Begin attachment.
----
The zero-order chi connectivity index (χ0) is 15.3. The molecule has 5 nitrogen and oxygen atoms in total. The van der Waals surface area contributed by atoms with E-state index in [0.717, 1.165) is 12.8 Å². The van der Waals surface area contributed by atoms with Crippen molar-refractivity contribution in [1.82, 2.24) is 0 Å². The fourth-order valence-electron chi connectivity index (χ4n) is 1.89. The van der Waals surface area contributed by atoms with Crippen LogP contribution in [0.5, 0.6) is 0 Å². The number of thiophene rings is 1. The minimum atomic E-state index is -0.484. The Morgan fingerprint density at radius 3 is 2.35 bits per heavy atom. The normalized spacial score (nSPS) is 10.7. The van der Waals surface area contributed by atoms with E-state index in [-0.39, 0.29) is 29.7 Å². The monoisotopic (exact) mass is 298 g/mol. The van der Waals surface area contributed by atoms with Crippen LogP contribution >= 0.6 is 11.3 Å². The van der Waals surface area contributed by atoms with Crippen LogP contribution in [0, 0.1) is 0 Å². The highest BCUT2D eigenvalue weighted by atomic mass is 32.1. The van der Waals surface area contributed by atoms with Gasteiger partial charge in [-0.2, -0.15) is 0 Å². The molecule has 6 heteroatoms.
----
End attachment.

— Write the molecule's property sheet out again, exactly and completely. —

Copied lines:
The zero-order chi connectivity index (χ0) is 15.3. The molecule has 5 nitrogen and oxygen atoms in total. The van der Waals surface area contributed by atoms with E-state index in [0.717, 1.165) is 12.8 Å². The van der Waals surface area contributed by atoms with Crippen molar-refractivity contribution in [1.82, 2.24) is 0 Å². The fourth-order valence-electron chi connectivity index (χ4n) is 1.89. The van der Waals surface area contributed by atoms with Crippen LogP contribution in [0.5, 0.6) is 0 Å². The number of thiophene rings is 1. The minimum atomic E-state index is -0.484. The Morgan fingerprint density at radius 3 is 2.35 bits per heavy atom. The normalized spacial score (nSPS) is 10.7. The van der Waals surface area contributed by atoms with E-state index in [-0.39, 0.29) is 29.7 Å². The monoisotopic (exact) mass is 298 g/mol. The van der Waals surface area contributed by atoms with Crippen LogP contribution >= 0.6 is 11.3 Å². The van der Waals surface area contributed by atoms with Crippen LogP contribution in [0, 0.1) is 0 Å². The highest BCUT2D eigenvalue weighted by atomic mass is 32.1. The van der Waals surface area contributed by atoms with Gasteiger partial charge in [-0.2, -0.15) is 0 Å². The molecule has 6 heteroatoms.